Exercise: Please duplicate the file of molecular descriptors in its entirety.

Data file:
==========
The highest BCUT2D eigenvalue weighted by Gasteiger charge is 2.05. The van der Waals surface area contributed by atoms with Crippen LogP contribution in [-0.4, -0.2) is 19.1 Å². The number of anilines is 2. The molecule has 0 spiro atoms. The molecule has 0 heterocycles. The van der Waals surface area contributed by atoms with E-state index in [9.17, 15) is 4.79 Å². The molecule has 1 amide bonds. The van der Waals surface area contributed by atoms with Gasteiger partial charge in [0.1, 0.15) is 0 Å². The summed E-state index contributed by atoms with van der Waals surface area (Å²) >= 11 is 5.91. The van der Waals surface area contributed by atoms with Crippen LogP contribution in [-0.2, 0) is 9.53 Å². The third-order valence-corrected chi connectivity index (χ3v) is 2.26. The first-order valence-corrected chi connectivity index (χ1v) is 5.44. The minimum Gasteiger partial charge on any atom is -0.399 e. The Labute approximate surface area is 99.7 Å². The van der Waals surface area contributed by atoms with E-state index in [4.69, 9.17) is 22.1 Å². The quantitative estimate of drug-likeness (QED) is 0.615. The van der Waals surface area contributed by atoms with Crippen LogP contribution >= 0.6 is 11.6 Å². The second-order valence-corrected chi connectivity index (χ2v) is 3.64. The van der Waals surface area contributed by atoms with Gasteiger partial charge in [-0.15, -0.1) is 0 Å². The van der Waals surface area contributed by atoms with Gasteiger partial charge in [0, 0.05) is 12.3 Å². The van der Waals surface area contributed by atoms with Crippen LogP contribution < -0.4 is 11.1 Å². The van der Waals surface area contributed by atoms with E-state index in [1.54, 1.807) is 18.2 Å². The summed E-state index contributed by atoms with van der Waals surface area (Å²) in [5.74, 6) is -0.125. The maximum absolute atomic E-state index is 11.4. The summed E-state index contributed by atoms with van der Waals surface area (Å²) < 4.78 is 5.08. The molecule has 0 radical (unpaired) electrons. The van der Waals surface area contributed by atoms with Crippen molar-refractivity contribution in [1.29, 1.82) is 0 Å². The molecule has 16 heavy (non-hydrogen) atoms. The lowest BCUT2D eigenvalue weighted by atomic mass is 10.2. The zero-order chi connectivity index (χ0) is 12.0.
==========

The highest BCUT2D eigenvalue weighted by Gasteiger charge is 2.05. The van der Waals surface area contributed by atoms with Crippen LogP contribution in [-0.4, -0.2) is 19.1 Å². The number of anilines is 2. The molecule has 0 spiro atoms. The molecule has 0 heterocycles. The van der Waals surface area contributed by atoms with E-state index in [9.17, 15) is 4.79 Å². The molecule has 1 amide bonds. The van der Waals surface area contributed by atoms with Gasteiger partial charge in [0.1, 0.15) is 0 Å². The summed E-state index contributed by atoms with van der Waals surface area (Å²) >= 11 is 5.91. The van der Waals surface area contributed by atoms with Crippen LogP contribution in [-0.2, 0) is 9.53 Å². The third-order valence-corrected chi connectivity index (χ3v) is 2.26. The first-order valence-corrected chi connectivity index (χ1v) is 5.44. The minimum Gasteiger partial charge on any atom is -0.399 e. The Labute approximate surface area is 99.7 Å². The van der Waals surface area contributed by atoms with E-state index in [4.69, 9.17) is 22.1 Å². The quantitative estimate of drug-likeness (QED) is 0.615. The van der Waals surface area contributed by atoms with Crippen LogP contribution >= 0.6 is 11.6 Å². The second-order valence-corrected chi connectivity index (χ2v) is 3.64. The van der Waals surface area contributed by atoms with Gasteiger partial charge in [-0.15, -0.1) is 0 Å². The van der Waals surface area contributed by atoms with Gasteiger partial charge in [0, 0.05) is 12.3 Å². The van der Waals surface area contributed by atoms with Crippen LogP contribution < -0.4 is 11.1 Å². The van der Waals surface area contributed by atoms with E-state index in [1.54, 1.807) is 18.2 Å². The summed E-state index contributed by atoms with van der Waals surface area (Å²) in [5.74, 6) is -0.125. The maximum absolute atomic E-state index is 11.4. The summed E-state index contributed by atoms with van der Waals surface area (Å²) < 4.78 is 5.08. The molecule has 0 radical (unpaired) electrons. The van der Waals surface area contributed by atoms with Crippen molar-refractivity contribution in [1.29, 1.82) is 0 Å². The molecule has 16 heavy (non-hydrogen) atoms. The lowest BCUT2D eigenvalue weighted by atomic mass is 10.2. The zero-order chi connectivity index (χ0) is 12.0.